Takeaway: Evidence that a product practices claims of the challenged patent may support a motion for additional discovery into commercial success even where the relevant market and size of the market has not been established.
In its Decision, the Board granted-in-part Patent Owner’s Motion for Additional Discovery from Petitioner “related to objective indicia of nonobviousness, particularly the financial performance of Petitioner’s allegedly infringing products and industry praise of such products.” Pursuant to the Board’s authorization, Patent Owner filed its Motion accompanied by several exhibits, “including four proposed document requests (Exhibit 2001) and four proposed interrogatories (Exhibit 2002).” However, the Board did not authorize Patent Owner to propose interrogatories and, therefore, denied the Motion as applied to Exhibit 2002. The Board then addressed Patent Owner’s request as applied to Exhibit 2001.
A party seeking additional discovery must establish “that such additional discovery is in the interests of justice.” 37 C.F.R. § 42.51(b)(2); 35 U.S.C. § 316(a)(5). The Board generally considers the five Garmin factors in deciding whether the requested discovery is in the interests of justice. See Garmin Int’l, Inc. v. Cuozzo Speed Techs. LLC, IPR2012-00001, slip op. at 6–7 (PTAB Mar. 5, 2013) (Paper 26) (informative) (“Garmin”).
First, the Board addressed “whether there exists more than a ‘mere possibility’ or ‘mere allegation that something useful [to the proceeding] will be found.” The Board noted that the moving party “should be in possession of evidence tending to show beyond speculation that something useful will be uncovered.”
The first document request in Exhibit 2001 sought financial information related to a particular allegedly infringing product of Petitioner’s. In support of this request, Patent Owner provided a claim chart (Exhibit 2004) mapping Petitioner’s allegedly infringing product to claims of the ’544 patent. Patent Owner argued that the chart established a nexus, and that additional evidence of nexus could be found in consumers’ praise on Amazon.com (Exhibit 2005) that “singled out the patented features, in particular, the swivel cover.” Petitioner opposed, arguing that Patent Owner had not shown “more than a mere possibility that Petitioner’s product is commercially successful because Patent Owner has not provided evidence ‘of both the size of the relevant market (here USB drives) and that the product sale would likely be significant to that market.’” The Board found that considerations of the proper definition of the relevant market and the size of such market need not be decided at this stage. Patent Owner’s claim chart supported its first document request.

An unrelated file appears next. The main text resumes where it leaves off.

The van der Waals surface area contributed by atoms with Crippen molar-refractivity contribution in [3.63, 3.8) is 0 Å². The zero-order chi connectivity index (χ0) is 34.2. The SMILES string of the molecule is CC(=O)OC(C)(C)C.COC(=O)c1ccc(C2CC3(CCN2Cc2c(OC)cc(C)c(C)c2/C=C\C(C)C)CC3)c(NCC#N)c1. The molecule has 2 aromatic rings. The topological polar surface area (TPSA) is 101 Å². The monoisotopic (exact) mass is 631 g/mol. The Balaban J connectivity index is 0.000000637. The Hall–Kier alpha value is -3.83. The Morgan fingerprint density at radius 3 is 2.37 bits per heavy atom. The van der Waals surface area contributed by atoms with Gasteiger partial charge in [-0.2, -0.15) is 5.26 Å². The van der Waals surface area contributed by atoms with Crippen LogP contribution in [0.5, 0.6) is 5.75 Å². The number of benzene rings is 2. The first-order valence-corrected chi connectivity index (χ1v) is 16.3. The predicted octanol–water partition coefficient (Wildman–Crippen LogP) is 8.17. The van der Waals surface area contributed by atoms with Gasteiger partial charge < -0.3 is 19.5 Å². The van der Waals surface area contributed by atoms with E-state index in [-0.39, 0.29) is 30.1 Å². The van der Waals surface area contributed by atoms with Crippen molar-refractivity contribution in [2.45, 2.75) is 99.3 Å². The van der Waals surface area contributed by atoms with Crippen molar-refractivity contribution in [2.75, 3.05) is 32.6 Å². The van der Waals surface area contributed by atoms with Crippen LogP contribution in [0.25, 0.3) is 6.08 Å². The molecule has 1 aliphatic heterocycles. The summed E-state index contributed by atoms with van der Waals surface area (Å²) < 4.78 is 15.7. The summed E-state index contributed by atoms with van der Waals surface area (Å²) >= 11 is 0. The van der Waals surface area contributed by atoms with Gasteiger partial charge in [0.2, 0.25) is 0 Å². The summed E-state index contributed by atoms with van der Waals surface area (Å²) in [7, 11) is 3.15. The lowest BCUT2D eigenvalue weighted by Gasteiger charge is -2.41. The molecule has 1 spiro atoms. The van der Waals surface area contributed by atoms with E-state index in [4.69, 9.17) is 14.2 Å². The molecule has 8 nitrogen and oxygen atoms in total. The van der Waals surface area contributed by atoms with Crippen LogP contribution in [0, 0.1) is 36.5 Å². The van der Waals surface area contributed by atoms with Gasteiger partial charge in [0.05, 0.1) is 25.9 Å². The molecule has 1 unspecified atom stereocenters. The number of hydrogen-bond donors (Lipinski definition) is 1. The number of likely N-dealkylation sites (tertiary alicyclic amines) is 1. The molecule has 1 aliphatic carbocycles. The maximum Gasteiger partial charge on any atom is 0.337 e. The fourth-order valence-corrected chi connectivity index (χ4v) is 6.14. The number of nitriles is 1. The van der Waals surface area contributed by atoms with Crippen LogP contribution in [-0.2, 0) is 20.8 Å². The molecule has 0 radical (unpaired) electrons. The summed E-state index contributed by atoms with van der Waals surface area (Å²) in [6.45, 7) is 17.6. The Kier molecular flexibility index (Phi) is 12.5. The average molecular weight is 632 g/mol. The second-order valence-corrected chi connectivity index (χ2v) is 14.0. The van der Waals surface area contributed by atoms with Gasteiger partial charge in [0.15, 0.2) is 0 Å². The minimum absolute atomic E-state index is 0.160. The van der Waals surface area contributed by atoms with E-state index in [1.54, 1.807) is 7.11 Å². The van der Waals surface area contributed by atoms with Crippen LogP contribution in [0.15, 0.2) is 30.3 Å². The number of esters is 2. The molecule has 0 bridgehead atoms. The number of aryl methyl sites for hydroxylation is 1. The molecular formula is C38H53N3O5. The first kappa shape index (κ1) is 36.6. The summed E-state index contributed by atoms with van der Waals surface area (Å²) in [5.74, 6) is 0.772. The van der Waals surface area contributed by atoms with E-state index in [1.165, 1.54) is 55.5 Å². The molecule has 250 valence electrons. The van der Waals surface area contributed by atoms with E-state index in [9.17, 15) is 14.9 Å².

The second and third requests sought consumer feedback received by Petitioner, information “relevant to whether Petitioner’s product received praise in the industry, a secondary consideration of nonobviousness.” While the Board noted that the Motion was speculative “as to whether Petitioner receives and maintains such feedback,” the Board stated that “it is typical that a business may receive and maintain such records.” Petitioner also acknowledged “that it may have responsive documents.”
The fourth request, however, was not supported by Patent Owner’s claim chart. The request sought “documents evidencing Petitioner’s ‘initial decision to commercialize’” its product identified in the claim chart. As Petitioner noted, Patent Owner did not identify “a product produced by Patent Owner that Petitioner could have copied,” and Patent Owner’s argument that Petitioner could have copied other designs practicing the ’544 patent was found to be unpersuasive.
The second factor regarding litigation positions and underlying bases, Petitioner argued that Patent Owner’s request was “an ‘end-run’ around” the stay of the district court litigation that would Patent Owner with an “advantage in discussions between the parties.” Patent Owner argued that the factor focused on a party that seeks “the other party’s litigation contentions, not whether there might be co-relevance of discoverable facts.” The Board agreed with Patent Owner.
The third factor concerns Patent Owner’s ability to generate equivalent information by other means. The Board found this factor to support Patent Owner’s first, second, and fourth requests because it would be “difficult, if not impossible, for Patent Owner to generate equivalent information by other means.” The third request, “feedback other than consumer feedback, ‘e.g., industry press,’” was not found to be supported by this factor because such information is likely to be public information.
The fourth factor is whether the instructions are easily understandable. The Board found instructions to produce documents within 14 days to be understandable. To the extent certain terms in the instructions are unclear, the Board found that the parties should meet and confer regarding the scope of those terms.
Finally, the fifth factor concerns whether the requests are overly burdensome to answer. The Board noted that any requested discovery will impose some burden to answer. However, in light of the arguments presented and the Board’s decision to allow Petitioner 30 days instead of the requested 14 days, the Board found the document requests not to be overly burdensome.
For the foregoing reasons, the Board granted the Motion as to the first and second document requests, but denied the Motion as to the third and fourth requests.
Kingston Tech. Co., Inc. v. Catr Co., Ltd., IPR2015-00149
Paper 24: Decision Granting Patent Owner’s Motion for Additional Discovery
Dated: June 10, 2015
Patent: 6,926,544 B2
Before: Thomas L. Giannetti, Bart A. Gerstenblith, and David C. McKone
Written by: Gerstenblith